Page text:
CUFF Review: 'Itchy Fingers' Is Horror for Theatre Kids Directed by Anna Nilles & Marco Jake

Starring Zachary Schultz, Elsa Guenther, Samantha Newcomb, Jeff Prather
CUFF Review: 'Itchy Fingers' Is Horror for Theatre Kids Directed by Anna Nilles & Marco Jake
A socially awkward aspiring comedian living with a single parent, the uncovering of a dark plot that causes a descent into madness, and a whole lot of clown makeup. At first, one might think this synopsis sounds a lot like 2019's Joker. This is, in fact, the premise for Itchy Fingers, the brainchild and second feature film of writers and directors Annie Nilles and Marco Jake. However, this is where the familiar similarities come to an end — instead of bombastic dance scenes and murderous violence, Itchy Fingers is quiet and brimming with eeriness and mystery.

Ernie (Zachary Schultz) is a fresh high school graduate with big dreams of becoming a famous stand-up comic, hoping to follow in the footsteps of his comedian father (Jeff Prather) despite his nervous demeanor and lack of people skills. Unable to get a job and finding little success posting his stand-up routines on YouTube, he auditions at a community theatre. Ernie becomes unsettled when he gets cast as a school shooter in a play written by the theatre's director, Ms. Reddy (Elsa Guenther), when all he wants to do is be funny. When Ms. Reddy's direction style starts to push him further and further to the brink, Ernie begins to suspect that there may be something sinister forming behind the scenes that he must discover before he loses his grip on his sense of self.

The words "theatre kids" and "terror" are not ones that people would normally associate together, but Nilles and Marco manage to make these two tonally different worlds collide perfectly. Theatre kids can now say they have their own horror movie — not in the sense of jump scares or slashers wearing Halloween masks, but the kind of horror that makes a person question their own sanity as they slowly slip down the drain into madness.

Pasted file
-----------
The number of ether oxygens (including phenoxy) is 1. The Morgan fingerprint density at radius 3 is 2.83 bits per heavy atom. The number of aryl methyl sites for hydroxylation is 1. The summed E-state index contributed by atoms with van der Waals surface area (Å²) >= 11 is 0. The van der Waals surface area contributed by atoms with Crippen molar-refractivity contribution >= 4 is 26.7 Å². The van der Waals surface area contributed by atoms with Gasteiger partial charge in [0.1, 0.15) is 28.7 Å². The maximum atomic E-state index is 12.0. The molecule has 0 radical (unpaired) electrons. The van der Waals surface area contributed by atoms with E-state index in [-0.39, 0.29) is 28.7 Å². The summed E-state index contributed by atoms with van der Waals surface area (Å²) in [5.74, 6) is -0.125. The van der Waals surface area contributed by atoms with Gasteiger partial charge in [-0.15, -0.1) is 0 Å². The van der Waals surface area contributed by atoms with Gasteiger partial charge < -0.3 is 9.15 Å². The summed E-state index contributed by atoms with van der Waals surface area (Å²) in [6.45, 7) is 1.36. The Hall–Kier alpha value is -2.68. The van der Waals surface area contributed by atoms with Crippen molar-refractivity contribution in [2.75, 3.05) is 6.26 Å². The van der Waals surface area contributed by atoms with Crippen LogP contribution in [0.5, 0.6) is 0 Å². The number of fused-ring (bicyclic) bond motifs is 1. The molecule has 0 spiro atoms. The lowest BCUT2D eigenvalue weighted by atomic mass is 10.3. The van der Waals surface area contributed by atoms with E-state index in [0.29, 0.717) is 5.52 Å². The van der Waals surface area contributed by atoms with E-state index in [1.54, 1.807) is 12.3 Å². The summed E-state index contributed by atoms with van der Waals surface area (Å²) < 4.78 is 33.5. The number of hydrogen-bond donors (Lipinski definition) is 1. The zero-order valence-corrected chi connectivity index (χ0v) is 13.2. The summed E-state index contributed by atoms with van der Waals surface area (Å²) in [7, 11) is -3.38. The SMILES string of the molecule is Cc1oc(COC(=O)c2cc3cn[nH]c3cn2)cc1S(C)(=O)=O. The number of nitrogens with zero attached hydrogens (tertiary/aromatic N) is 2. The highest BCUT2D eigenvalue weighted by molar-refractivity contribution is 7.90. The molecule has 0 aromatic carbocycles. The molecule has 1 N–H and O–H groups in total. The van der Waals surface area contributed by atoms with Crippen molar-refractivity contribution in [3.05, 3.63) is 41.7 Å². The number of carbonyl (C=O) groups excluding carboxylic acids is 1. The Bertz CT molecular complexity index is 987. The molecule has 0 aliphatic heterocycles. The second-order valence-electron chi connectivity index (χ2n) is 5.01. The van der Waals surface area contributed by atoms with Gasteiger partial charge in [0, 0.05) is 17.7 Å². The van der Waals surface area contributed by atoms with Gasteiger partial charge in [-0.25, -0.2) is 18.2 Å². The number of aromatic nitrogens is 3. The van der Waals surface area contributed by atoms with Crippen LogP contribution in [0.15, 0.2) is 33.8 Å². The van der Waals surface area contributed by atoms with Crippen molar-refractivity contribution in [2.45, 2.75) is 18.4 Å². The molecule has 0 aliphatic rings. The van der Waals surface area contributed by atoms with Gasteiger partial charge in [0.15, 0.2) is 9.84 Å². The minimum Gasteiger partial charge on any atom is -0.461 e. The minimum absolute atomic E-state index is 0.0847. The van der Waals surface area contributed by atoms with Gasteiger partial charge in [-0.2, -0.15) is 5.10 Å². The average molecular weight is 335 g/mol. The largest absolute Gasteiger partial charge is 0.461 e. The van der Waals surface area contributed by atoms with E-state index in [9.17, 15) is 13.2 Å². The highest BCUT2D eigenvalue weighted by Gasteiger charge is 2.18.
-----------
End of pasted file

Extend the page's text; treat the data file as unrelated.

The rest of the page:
Schultz knows exactly how to strike the perfect balance between making viewers feel both sympathetic and deeply uncomfortable in his performance as Ernie. The audience will cringe at how awkwardly Ernie tells a joke, but will go soft when they recognize a relatability in him, cooped up in his bedroom watching Vine compilations online and dreaming of being like his comedy heroes all within the same scene. Guenther as Ms. Reddy is spine-chilling, lulling the audience into a false sense of safety with her kind and encouraging nature, but slowly melding into a menacing force that will have them worrying for Ernie's fate.

There's an uncanny quality to the film — on the surface, this looks like a normal group of people putting on a play in a normal local theatre, but you can feel it in the atmosphere that something is off from the moment Ernie steps foot on stage. This is amplified by the lingering shots of the empty theatre hallways and an unnerving score composed by AJ Nilles.

Ernie's castmate Maggie (Samantha Newcomb) delivers a passionate speech in which she expresses her discomfort and hesitancy to participate in a play about a school shooting; to her, the play is exploiting the pain and trauma of gun violence without adding anything new to the conversation. It's a scene that could serve as a thesis statement for the film as a whole, where the ethics of dark subject matter in art and the lengths a director will go to shake an excellent performance out of their actors are brought into the light.

By the end, the audience is left wondering if Ernie has officially lost his sense of reality, or if there were hints of it wavering before. Despite the abrupt and slightly rushed conclusion, it is one that will not spoon-feed, but instead prompt intense reflection and interpretation. Watching Itchy Fingers sparks the dreadful feeling of listening to someone tell a painfully unfunny joke and forcing yourself to laugh out of pity. But instead of wishing you could leave the room, you'll fasten yourself to your seat to hear how the joke ends, taking in all the excruciating tension along the way.

Calgary Underground Film Festival runs online from April 23 to May 2, 2021. Get more information at the festival's website. (CUFF)